Types of cancer

Central Nervous System

Central nervous system tumor arises in the tissues of the brain and spinal cord. Unusual headache, epilepsy, and loss of motor functions are some of the symptoms. Malignant or metastatic tumors are usually fatal. Learn more.
7 min read
per: Grupo Oncoclínicas
Central Nervous System
Headache is the most common symptom of tumors located in the CNS. The others include epilepsy and loss of neurological function.

What is a Central Nervous System Tumor

The Central Nervous System (CNS) consists of the brain and spinal cord, and its tumors occur by the growth of abnormal cells in the tissues of these locations. About 88% of primary tumors of the Central Nervous System occur in the brain.

Primary CNS cancer accounts for 1.4% to 1.8% of all malignant tumors worldwide and is responsible for a disproportionate rate of morbidity and mortality.

Primary brain tumors, that is, those that originate in the brain, rarely spread to other parts of the body, but even those considered benign and indolent (slow-growing) can press into and destroy normal brain tissue, causing irreversible or even fatal neurological damage.

Central nervous system tumor subtypes

It is important to understand the difference between tumors that start in the brain (primary brain tumors) and tumors that start in other organs and have spread to the brain (secondary or metastatic). In adults, metastatic brain tumors are more frequent than primary brain tumors.

Primary CNS tumors comprise a wide range of pathological entities, each with a distinct natural history. For simplicity, CNS tumors can be classified as gliomas or non-gliomas. Currently, morphological and genetic features are found in each tumor type and assist in the proper diagnosis and classification of these tumor types.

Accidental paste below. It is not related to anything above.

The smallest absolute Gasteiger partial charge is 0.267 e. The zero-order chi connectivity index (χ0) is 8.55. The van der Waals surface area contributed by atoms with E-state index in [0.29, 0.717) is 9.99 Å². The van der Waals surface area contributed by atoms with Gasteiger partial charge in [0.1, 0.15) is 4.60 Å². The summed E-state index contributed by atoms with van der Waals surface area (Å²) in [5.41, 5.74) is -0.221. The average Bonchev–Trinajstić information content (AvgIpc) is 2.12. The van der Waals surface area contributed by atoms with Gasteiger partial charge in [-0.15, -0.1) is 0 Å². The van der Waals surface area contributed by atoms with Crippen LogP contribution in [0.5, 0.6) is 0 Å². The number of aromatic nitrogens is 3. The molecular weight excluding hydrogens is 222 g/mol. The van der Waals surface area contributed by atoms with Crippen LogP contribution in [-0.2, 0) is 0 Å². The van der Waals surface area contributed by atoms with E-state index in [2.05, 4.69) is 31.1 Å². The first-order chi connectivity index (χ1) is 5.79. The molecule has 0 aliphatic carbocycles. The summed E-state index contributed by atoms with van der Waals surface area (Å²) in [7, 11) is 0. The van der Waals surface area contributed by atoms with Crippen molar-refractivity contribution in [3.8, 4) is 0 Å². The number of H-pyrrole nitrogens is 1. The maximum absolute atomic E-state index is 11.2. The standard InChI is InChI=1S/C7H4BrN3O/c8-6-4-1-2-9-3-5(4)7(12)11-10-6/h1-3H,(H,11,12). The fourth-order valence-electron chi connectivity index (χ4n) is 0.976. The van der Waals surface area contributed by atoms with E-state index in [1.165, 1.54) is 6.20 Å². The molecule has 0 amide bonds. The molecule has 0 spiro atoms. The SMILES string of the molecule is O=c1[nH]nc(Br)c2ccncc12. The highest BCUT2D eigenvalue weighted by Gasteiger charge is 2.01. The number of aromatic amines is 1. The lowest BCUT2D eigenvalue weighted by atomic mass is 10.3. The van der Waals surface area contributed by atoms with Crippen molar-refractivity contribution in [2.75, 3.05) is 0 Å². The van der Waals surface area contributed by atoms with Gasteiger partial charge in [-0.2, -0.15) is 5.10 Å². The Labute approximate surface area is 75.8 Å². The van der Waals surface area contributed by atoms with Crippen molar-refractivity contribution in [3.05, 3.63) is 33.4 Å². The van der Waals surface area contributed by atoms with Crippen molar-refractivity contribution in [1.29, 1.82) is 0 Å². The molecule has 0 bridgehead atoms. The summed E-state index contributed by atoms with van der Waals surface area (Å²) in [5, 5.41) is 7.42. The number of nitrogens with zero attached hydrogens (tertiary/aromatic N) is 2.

The prognosis of patients with benign brain tumors is generally very favorable. Patients with malignant or metastatic primary brain tumors often die of the disease.

The main types of primary CNS tumors are:

  • Meningiomas – are usually benign and originate in the dura mater, the layer covering the brain and spinal cord. The incidence rate is approximately 2 cases per 100,000 individuals. They are more common in women in the sixth and seventh decades of life and are the most common primary brain tumors in adults. Many meningiomas are found incidentally on imaging exams and do not require treatment at the time of initial diagnosis. For patients with asymptomatic meningiomas, observation may be a management option. If a mass effect is seen in patients with or without symptoms, the treatment of choice is usually complete surgical resection. Radiation therapy can also be used as an isolated treatment or in addition to surgery for this type of tumor;
  • Pituitary Adenomas – pituitary tumors are typically functional or non-functional adenomas. Endocrine abnormalities can be found at presentation if the tumors are producing peptides such as prolactin, growth hormone, or adrenocorticotropic hormone;
  • Gliomas – are primary brain tumors originating from neuroglial stem cells or progenitor cells. Based on their histological appearance they have traditionally been classified as astrocytic, oligodendroglial, or ependymal tumors and classified between World Health Organization (WHO) grades I and IV, which indicate different degrees of malignancy;